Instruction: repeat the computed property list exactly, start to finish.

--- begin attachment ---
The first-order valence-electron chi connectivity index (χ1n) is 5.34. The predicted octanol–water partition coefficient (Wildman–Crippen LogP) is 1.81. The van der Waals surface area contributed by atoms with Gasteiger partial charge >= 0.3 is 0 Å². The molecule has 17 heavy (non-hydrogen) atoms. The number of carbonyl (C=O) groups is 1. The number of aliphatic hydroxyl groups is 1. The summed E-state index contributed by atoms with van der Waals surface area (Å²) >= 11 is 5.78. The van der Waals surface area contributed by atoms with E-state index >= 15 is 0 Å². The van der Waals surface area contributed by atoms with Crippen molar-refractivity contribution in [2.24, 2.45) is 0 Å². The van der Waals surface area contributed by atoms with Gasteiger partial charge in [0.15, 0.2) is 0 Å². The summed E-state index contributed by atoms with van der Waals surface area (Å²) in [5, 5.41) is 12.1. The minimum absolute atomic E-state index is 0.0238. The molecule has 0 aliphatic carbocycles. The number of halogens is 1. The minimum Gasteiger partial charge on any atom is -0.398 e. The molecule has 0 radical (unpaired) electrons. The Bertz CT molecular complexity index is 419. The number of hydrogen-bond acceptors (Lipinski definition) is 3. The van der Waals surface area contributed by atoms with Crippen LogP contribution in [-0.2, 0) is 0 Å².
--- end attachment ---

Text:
The first-order valence-electron chi connectivity index (χ1n) is 5.34. The predicted octanol–water partition coefficient (Wildman–Crippen LogP) is 1.81. The van der Waals surface area contributed by atoms with Gasteiger partial charge >= 0.3 is 0 Å². The molecule has 17 heavy (non-hydrogen) atoms. The number of carbonyl (C=O) groups is 1. The number of aliphatic hydroxyl groups is 1. The summed E-state index contributed by atoms with van der Waals surface area (Å²) >= 11 is 5.78. The van der Waals surface area contributed by atoms with E-state index >= 15 is 0 Å². The van der Waals surface area contributed by atoms with Crippen molar-refractivity contribution in [2.24, 2.45) is 0 Å². The van der Waals surface area contributed by atoms with Gasteiger partial charge in [0.15, 0.2) is 0 Å². The summed E-state index contributed by atoms with van der Waals surface area (Å²) in [5, 5.41) is 12.1. The minimum absolute atomic E-state index is 0.0238. The molecule has 0 aliphatic carbocycles. The number of halogens is 1. The minimum Gasteiger partial charge on any atom is -0.398 e. The molecule has 0 radical (unpaired) electrons. The Bertz CT molecular complexity index is 419. The number of hydrogen-bond acceptors (Lipinski definition) is 3. The van der Waals surface area contributed by atoms with Crippen LogP contribution in [-0.2, 0) is 0 Å².